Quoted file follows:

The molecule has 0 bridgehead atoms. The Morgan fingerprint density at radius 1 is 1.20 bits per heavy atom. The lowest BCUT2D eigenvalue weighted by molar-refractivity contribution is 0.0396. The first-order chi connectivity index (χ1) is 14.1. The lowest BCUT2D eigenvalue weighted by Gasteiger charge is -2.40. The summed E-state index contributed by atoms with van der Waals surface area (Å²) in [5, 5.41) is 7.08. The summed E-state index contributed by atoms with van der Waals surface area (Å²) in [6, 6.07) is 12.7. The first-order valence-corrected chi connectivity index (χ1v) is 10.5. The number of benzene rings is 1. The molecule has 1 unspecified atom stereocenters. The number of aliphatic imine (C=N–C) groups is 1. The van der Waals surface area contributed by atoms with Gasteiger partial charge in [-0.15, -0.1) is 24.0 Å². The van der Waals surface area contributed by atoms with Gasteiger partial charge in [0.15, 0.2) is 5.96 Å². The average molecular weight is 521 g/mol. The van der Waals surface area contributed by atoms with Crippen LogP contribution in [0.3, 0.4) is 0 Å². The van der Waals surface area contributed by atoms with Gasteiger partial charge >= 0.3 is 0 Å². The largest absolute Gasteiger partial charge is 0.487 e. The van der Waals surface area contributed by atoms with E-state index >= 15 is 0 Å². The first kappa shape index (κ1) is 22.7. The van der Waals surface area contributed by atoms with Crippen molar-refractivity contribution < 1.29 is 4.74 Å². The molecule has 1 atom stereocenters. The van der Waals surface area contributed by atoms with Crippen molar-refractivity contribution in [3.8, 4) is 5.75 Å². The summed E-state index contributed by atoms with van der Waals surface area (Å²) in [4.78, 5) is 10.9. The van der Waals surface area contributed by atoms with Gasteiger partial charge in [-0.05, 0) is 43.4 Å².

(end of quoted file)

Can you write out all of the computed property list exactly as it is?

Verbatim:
The molecule has 0 bridgehead atoms. The Morgan fingerprint density at radius 1 is 1.20 bits per heavy atom. The lowest BCUT2D eigenvalue weighted by molar-refractivity contribution is 0.0396. The first-order chi connectivity index (χ1) is 14.1. The lowest BCUT2D eigenvalue weighted by Gasteiger charge is -2.40. The summed E-state index contributed by atoms with van der Waals surface area (Å²) in [5, 5.41) is 7.08. The summed E-state index contributed by atoms with van der Waals surface area (Å²) in [6, 6.07) is 12.7. The first-order valence-corrected chi connectivity index (χ1v) is 10.5. The number of benzene rings is 1. The molecule has 1 unspecified atom stereocenters. The number of aliphatic imine (C=N–C) groups is 1. The van der Waals surface area contributed by atoms with Gasteiger partial charge in [-0.15, -0.1) is 24.0 Å². The van der Waals surface area contributed by atoms with Gasteiger partial charge in [0.15, 0.2) is 5.96 Å². The average molecular weight is 521 g/mol. The van der Waals surface area contributed by atoms with Crippen LogP contribution in [0.3, 0.4) is 0 Å². The van der Waals surface area contributed by atoms with Gasteiger partial charge >= 0.3 is 0 Å². The largest absolute Gasteiger partial charge is 0.487 e. The van der Waals surface area contributed by atoms with E-state index >= 15 is 0 Å². The first kappa shape index (κ1) is 22.7. The van der Waals surface area contributed by atoms with Crippen molar-refractivity contribution < 1.29 is 4.74 Å². The molecule has 1 atom stereocenters. The van der Waals surface area contributed by atoms with Crippen molar-refractivity contribution in [3.8, 4) is 5.75 Å². The summed E-state index contributed by atoms with van der Waals surface area (Å²) in [4.78, 5) is 10.9. The van der Waals surface area contributed by atoms with Gasteiger partial charge in [-0.05, 0) is 43.4 Å².